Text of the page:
Weekly Program on World Affairs


Reservation: Retrospect and Prospect-ABHISHEK KUMAR

“Caste has killed public spirit. Caste has destroyed the sense of public charity. Caste has made public opinion impossible. Virtue has become caste-ridden and morality has become caste bound.”                                 
- Bhim Rao Ambedkar.

Source: Countercurrents

The constitution of India starts from the preamble in which the concept of Equality has been greatly emphasized. But perennial question persists do we have equality in the society? The staunch reality of this question was deeply understood by our founding fathers of the constitution and therefore they devised the policy of reservation to abridge the rift between upper and lower castes. The constitutional guarantee of reservation directed the state to reserve some seats in educational institutions, public employment and even in parliament and state legislatures so that the representation of Schedule Castes and Schedule Tribes can be ensured and they could be brought in the mainstream development process.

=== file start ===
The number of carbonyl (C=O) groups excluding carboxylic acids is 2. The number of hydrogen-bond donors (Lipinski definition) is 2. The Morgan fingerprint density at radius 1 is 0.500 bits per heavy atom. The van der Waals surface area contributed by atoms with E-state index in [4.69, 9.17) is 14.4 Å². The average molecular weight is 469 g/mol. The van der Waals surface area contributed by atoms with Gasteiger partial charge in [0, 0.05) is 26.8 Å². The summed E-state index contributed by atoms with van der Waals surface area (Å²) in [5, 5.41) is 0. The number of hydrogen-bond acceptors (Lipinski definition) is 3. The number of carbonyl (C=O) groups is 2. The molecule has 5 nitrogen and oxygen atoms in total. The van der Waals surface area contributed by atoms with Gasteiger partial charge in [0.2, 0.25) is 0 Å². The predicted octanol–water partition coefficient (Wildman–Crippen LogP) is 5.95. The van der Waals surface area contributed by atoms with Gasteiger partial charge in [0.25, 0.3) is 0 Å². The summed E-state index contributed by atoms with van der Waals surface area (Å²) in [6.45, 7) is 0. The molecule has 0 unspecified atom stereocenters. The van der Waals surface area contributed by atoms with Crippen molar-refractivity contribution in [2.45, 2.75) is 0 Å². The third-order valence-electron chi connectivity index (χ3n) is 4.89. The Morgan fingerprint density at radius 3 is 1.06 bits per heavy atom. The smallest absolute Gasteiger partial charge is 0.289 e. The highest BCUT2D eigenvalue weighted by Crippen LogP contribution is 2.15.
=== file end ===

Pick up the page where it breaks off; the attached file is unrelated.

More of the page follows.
But over the period, this policy of affirmative action has been used as an instrument to attain, retain and expand power in Indian political system. This is the main reason that there is a huge demand to review the present form of reservation system or implement the reservation on the basis of economic conditions. Here the society has divided into two groups of haves and have nots. Haves are those people who are getting benefit of reservation, so support it vehemently and have nots are kept outside its ambit and are against the current form of reservation.